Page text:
But Amazon is a multifaceted machine, ranging from digital media sales to paper-towel delivery. It's possible that getting customers all-in on Amazon's digital and Prime services will eventually lead to greater profits across the board.
That strategy certainly hasn't been working. Take a look at recent financials. Here's the other thing. They are going to have to pay sales tax in the future and they're promised many states to open up fulfillment centers and hire people. All this while they're planning to move to more digital goods from physical goods. That should juice up profits plenty  ;)

Another question: Could competition from Amazon force Apple to lower its prices, potentially at the expense of its profit margins? Perhaps, over the long term, on some models.

Tell me how as the appearance of me too competitor products affects the margins of:
iPods
Macs (2nd Steve Jobs era)
iPhones

We should have about 10 years worth of history on this.

VAL9000

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Re: AAPL - Apple Inc.
« Reply #298 on: September 11, 2012, 07:34:30 PM »
txlaw,

I think your Costco analogy is interesting..  My own twist to this is that Amazon is incredibly aware of the damage that they did to significant chunks of the retail industry.  Knowing how fragile business models can be, they are making a proactive bid to be the leaders in the business that will put them out of business.   Amazon has historically done plenty of business selling books, CD's, and DVD's.  They see where content is going and are working hard to maintain/obtain mindshare as the location of choice to buy this media in its latest incarnation.  The threat 5-10 years down the line?  3D printing could seriously damage the physical goods business.  Of course, 3D printing is also primarily a content problem (after the messy physical bit gets sorted out).  Very prescient of AMZN & Co to be heading this direction today.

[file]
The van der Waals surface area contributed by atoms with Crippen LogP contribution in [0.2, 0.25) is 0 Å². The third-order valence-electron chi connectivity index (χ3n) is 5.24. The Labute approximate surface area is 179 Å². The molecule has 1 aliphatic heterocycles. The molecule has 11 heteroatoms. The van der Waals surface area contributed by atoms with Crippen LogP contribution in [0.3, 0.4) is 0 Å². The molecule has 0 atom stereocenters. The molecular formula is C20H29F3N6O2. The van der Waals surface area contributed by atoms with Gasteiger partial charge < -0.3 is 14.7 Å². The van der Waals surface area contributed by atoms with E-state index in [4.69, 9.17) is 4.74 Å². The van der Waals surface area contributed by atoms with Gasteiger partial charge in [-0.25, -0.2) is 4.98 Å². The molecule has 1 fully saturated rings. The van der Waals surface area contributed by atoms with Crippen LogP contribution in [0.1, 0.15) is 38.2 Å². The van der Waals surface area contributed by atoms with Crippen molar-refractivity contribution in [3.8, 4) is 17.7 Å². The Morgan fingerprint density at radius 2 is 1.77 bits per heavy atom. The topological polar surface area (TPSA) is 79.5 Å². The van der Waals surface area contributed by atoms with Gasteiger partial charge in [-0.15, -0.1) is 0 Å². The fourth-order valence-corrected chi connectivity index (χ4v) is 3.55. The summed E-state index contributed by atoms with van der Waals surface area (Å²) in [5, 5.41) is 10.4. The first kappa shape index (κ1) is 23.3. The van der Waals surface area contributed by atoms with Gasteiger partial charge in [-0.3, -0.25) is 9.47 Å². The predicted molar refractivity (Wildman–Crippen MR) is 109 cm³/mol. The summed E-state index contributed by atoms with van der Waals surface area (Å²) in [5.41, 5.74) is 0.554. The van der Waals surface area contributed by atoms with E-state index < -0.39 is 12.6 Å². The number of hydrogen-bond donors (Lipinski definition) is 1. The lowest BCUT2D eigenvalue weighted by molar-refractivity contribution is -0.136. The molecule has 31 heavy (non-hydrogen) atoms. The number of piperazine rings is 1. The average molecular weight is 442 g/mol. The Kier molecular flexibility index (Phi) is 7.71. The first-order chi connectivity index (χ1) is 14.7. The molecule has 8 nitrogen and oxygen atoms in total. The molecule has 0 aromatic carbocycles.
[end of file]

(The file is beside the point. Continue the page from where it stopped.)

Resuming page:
valueInv,

Just because AAPL is a good business, doesn't mean that other businesses (e.g. AMZN, GOOG) are not also good businesses.  They could just be different and in different stages.  Just think about how absolutely stupid the world said you were for buying stock in AAPL 10 years ago.  Today you have reaped the benefits of making a very wise and very bold choice.  Don't you also think that it's sensible to apply the same model of forward thinking to businesses that may not look like home runs today, but have a shot at becoming "the next Apple" in their respective segments?  Even where these segments overlap with Apple?  That's certainly what I'm thinking when I see interesting technology.  Not sure if others agree on that.  I think it's fair to say that Apple is "the next Apple", too.  There are certainly enough consumer electronics product categories that would benefit from Apple's attention.

I want to add that I can see how it might be frustrating as an Apple shareholder on this board.  Unfortunately for you, it seems that most people here enjoy rooting for the underdog (which used to mean rooting for Apple).  Now that Apple is top dog, it seems that there is a consensus that Apple must fall.  Which may not ever happen.  Anyway, I just wanted to clarify that I think Apple is a phenomenal business and that all of their investors should be proud of their gains.  Apple shares aren't for me, but that's more of a preference in taste than a belief that their business is going to flounder.


Olmsted

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Re: AAPL - Apple Inc.
« Reply #299 on: September 11, 2012, 08:52:56 PM »
I think a lot of individuals here like "rooting for the underdog" because the risk-reward can be good (though to be fair, I think a lot of investors' utility is derived at least partly from a feeling of having 'outsmarted' the consensus, as opposed to being a function of returns only).  Top dog Apple may do really well, probably will continue to actually.  But the bet is different now than it was even a year ago.  It takes a lot more to "move the needle."  That doesn't mean predicting Apple's imminent decline - far from it - it just means there may be more attractive bets elsewhere.